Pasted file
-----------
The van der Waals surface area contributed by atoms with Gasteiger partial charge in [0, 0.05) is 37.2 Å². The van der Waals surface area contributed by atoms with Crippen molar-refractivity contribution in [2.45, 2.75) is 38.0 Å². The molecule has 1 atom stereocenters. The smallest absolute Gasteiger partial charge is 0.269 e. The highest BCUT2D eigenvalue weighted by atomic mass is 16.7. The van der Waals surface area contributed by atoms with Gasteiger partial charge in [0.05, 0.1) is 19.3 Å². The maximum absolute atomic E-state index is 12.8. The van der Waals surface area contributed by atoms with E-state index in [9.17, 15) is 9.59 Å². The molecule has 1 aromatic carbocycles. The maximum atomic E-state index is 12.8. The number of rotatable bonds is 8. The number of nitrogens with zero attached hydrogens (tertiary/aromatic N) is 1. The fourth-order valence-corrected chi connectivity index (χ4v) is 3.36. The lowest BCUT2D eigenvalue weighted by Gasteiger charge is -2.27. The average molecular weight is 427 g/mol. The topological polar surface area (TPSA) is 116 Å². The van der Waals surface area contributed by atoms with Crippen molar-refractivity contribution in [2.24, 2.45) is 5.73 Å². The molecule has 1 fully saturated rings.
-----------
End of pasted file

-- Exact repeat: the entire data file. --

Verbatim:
The van der Waals surface area contributed by atoms with Gasteiger partial charge in [0, 0.05) is 37.2 Å². The van der Waals surface area contributed by atoms with Crippen molar-refractivity contribution in [2.45, 2.75) is 38.0 Å². The molecule has 1 atom stereocenters. The smallest absolute Gasteiger partial charge is 0.269 e. The highest BCUT2D eigenvalue weighted by atomic mass is 16.7. The van der Waals surface area contributed by atoms with Gasteiger partial charge in [0.05, 0.1) is 19.3 Å². The maximum absolute atomic E-state index is 12.8. The van der Waals surface area contributed by atoms with E-state index in [9.17, 15) is 9.59 Å². The molecule has 1 aromatic carbocycles. The maximum atomic E-state index is 12.8. The number of rotatable bonds is 8. The number of nitrogens with zero attached hydrogens (tertiary/aromatic N) is 1. The fourth-order valence-corrected chi connectivity index (χ4v) is 3.36. The lowest BCUT2D eigenvalue weighted by Gasteiger charge is -2.27. The average molecular weight is 427 g/mol. The topological polar surface area (TPSA) is 116 Å². The van der Waals surface area contributed by atoms with Crippen molar-refractivity contribution in [2.24, 2.45) is 5.73 Å². The molecule has 1 fully saturated rings.